The Tattlesnake – Frank Luntz is a Scum-Sucking Pig Edition
November 21, 2009
With apologies to our porcine friends who also happen to suck scum, but don’t have much influence on the electorate.
“[A]sk a question in the way that you get the right answer.”
— Frank Luntz on his ‘fair and balanced’ polling methods.
While some readers may chastise me for gross understatement in my title, and I take their point, I decided to keep this clean, or as clean as you can when describing the contents of the sole working Port-O-Potty on free chili and beer night at a baseball game.
What makes Republican word-whacker Frank Luntz my target is that he is an intentional and dedicated deceiver of the public, smart enough to know full well what he’s doing, but blithely willing to trot out his wares — borrowed from the misuse of modern psychological techniques to sell the gullible what they don’t need joined with a carnival conman’s shell game pitch — for the temporary benefit of his bank account, while his country slides into a wreckage of divisiveness and debt. If you’d like to find the home base for the decimation of our public speech into ignorant, inflamed, fearful, flag-draped hatred; the revision of our history into a reeking bonanza of selfish suicidal capitalism, evangelical Christian crapola and nasty neoconservative warhawk bilge; and the reduction of our political discourse into so much overheated, oversimplified, covertly racist, sound-bite slag, you can point to three names: the late Lee Atwater, Karl Rove, and the lesser-known, but every bit as important, Frank Luntz as the authors of the meltdown in progress.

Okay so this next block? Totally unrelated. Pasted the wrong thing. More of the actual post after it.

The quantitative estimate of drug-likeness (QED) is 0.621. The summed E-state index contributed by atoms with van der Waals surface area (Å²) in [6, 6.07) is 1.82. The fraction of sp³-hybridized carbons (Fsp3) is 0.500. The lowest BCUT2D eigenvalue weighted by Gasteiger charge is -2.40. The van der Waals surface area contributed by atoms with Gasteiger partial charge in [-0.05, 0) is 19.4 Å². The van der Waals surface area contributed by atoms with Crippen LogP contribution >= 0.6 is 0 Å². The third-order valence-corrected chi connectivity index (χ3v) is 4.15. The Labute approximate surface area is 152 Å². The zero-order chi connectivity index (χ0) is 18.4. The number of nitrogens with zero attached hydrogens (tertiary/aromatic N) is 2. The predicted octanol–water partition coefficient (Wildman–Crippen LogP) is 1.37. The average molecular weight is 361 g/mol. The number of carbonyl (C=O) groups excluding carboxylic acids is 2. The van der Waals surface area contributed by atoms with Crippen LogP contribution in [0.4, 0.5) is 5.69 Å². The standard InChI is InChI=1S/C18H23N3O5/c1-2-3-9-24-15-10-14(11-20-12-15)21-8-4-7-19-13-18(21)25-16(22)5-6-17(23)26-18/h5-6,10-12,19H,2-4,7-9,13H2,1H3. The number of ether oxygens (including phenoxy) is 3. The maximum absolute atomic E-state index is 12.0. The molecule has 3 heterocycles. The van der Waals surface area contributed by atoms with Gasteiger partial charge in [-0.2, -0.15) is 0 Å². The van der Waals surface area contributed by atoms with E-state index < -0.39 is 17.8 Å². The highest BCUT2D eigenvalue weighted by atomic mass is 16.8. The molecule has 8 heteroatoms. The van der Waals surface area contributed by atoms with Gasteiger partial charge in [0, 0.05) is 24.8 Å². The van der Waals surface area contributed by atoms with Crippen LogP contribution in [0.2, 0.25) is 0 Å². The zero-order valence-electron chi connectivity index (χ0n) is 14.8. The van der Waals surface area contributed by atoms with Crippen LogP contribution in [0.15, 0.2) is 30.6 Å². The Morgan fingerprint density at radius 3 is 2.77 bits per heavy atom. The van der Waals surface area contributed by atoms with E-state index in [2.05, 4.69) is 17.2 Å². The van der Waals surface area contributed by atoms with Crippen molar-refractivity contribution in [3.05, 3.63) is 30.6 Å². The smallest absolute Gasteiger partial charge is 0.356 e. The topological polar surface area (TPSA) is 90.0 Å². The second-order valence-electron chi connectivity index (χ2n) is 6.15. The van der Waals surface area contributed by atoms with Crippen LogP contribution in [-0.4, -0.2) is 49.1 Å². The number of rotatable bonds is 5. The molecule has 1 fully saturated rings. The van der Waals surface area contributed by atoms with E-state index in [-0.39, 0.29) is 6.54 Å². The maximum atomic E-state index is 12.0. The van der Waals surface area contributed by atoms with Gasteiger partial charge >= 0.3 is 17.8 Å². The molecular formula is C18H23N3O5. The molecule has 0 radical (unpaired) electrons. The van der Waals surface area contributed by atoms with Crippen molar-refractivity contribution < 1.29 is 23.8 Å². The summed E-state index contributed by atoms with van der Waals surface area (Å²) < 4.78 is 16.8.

“Luntz is glibly amoral, worrying only about whether language has the right effect, not whether it’s true.”
— Steven Poole, commenting on Luntz’s book “Words That Work” in The Guardian (UK), July 21, 2007.
It was Frank’s notion to rename a bill allowing more pollution as the ‘Clean Air Act’; it was Luntz who told the GOP to re-label estate taxes as ‘death taxes’ so that the wealthy paid less while the rest of us took up the slack; it was his demented mind that connected Iraq to 9/11 and instructed Republican pols to always preface any mention of the failed Iraq incursion with ‘9/11 changed everything’; behind nearly every current and past GOP talking point, endlessly repeated in the Right-Wing Echo Chamber, you’ll find Frank’s pasty round face, tirelessly choosing just the right words to convince a malleable faction of the American public to eat corporate Republican turds and think it’s prime rib.
“While the televised Luntz often displays a disarming sense of humor, is reasonably affable and self-effacing, he is also self-righteous and an endless supplier of disingenuous blather. Watching him in action is to recognize a master of style over substance; emotion trumps fact.”
— Bill Berkowitz, “The Frank Luntz Effect: Spraying Perfume on Dog Turds,” Smirking Chimp, Aug. 31, 2007.